Thinking About Loss
I recently read a very moving article in the New Yorker magazine. “The Lingering of Loss” was written by Jill Lepore, about the death of her best friend from graduate school and how she finally found the courage to deal with the laptop her friend had left her. In her article, Lepore shares the raw feelings associated with her friend’s death and the poignant, but happy memories of their shared lives that remain.
I subsequently read an article by Frank Bruni written for the New York Times on July 3, 2019. He discusses Lepore’s article and describes remembrances of his mother and how eagerly she anticipated the birth of her second grandchild as she approached her own end of life. Both articles reminded me that “loss” is much more than the process of losing something, or the void that follows. Both Lepore and Bruni talk about moving forward through the years feeling that void, but also the warmth and joy of keeping the precious memories, life stories and values of that person alive not only in their own lives but for future generations.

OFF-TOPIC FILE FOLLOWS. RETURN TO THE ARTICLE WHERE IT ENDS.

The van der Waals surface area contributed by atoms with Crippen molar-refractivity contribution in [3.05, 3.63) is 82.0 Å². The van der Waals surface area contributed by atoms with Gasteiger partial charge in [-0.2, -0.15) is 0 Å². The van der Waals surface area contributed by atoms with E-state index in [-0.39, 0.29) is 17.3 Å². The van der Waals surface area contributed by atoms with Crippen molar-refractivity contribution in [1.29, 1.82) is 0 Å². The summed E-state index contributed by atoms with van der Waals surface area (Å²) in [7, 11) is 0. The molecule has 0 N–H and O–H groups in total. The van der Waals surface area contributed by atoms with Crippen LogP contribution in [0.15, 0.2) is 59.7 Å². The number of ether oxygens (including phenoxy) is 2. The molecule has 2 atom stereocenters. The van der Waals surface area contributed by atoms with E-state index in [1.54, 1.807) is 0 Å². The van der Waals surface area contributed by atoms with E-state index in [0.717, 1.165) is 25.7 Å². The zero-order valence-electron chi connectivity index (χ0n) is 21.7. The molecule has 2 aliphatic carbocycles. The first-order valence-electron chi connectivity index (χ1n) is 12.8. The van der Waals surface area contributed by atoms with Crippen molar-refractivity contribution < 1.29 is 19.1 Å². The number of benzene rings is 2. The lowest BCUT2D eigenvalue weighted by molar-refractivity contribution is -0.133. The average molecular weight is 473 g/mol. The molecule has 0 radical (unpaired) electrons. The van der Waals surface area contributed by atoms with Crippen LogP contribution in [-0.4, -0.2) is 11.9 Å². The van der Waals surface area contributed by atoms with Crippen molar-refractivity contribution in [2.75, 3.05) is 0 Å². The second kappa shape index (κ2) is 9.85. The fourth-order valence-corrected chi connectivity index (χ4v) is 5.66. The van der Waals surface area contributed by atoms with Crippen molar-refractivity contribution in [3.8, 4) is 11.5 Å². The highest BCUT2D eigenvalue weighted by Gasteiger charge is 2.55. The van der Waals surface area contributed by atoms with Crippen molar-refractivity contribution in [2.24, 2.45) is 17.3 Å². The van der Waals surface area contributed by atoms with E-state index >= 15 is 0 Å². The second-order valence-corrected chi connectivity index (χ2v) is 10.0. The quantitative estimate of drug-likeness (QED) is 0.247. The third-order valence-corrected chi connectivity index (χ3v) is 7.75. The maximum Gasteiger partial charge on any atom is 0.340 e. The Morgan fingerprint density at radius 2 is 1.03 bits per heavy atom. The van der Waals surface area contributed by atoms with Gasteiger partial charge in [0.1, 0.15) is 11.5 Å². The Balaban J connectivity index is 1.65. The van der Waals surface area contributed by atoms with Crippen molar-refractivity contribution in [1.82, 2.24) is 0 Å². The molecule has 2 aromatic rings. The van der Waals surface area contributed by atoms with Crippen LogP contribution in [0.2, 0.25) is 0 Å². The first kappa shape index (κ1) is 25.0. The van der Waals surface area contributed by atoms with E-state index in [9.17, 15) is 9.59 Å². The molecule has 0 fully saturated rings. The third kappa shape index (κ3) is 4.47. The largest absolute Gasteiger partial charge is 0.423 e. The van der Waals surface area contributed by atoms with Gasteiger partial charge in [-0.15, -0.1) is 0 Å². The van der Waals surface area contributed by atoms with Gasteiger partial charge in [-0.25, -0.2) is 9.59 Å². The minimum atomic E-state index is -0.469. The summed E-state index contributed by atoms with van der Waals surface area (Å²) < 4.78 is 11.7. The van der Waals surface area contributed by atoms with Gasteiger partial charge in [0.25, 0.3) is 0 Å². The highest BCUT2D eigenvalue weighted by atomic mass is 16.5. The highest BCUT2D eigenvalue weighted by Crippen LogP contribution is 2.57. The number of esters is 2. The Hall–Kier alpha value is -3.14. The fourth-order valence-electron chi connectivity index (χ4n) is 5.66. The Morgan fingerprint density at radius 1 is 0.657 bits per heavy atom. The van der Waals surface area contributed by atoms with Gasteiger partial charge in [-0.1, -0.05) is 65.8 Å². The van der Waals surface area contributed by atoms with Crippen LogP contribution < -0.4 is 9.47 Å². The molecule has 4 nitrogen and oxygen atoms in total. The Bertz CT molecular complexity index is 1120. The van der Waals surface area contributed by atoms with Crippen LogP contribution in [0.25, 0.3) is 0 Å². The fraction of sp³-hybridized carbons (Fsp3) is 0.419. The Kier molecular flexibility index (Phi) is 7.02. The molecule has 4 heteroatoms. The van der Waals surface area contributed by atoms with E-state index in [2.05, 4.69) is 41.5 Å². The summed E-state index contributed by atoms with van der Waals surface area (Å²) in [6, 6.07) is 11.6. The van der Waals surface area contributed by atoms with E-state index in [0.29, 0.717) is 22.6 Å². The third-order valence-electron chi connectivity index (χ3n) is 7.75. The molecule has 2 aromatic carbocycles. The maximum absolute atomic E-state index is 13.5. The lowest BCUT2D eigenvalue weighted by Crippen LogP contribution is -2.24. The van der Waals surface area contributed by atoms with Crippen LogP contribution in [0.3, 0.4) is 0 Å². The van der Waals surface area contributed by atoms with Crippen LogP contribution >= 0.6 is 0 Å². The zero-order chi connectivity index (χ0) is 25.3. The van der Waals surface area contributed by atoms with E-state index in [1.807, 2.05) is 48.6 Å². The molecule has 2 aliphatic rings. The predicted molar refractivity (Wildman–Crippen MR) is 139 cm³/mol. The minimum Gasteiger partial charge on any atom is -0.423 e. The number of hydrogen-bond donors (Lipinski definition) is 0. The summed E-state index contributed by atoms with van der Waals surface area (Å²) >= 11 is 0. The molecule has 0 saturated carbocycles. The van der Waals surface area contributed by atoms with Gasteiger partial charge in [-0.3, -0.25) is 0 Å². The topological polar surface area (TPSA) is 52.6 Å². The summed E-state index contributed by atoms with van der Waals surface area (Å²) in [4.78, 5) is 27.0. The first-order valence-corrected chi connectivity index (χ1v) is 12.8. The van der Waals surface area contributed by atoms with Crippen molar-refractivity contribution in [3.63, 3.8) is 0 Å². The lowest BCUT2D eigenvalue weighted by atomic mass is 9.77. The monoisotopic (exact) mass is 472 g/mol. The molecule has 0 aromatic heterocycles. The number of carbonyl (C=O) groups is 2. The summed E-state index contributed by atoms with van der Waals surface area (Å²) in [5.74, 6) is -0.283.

I’d like to share with you a quote from Bruni”s article, in which he is talking about his mother’s love for her grandchildren. “Frank graduated from college weeks ago. Leslie graduated a year earlier. And Mom has seven other grandchildren who came along after they did, grandchildren she never met. But they know her. They know her well, because we tell them all about her all the time. We keep her alive. It’s not just loss that lingers. So do memories. So does love.”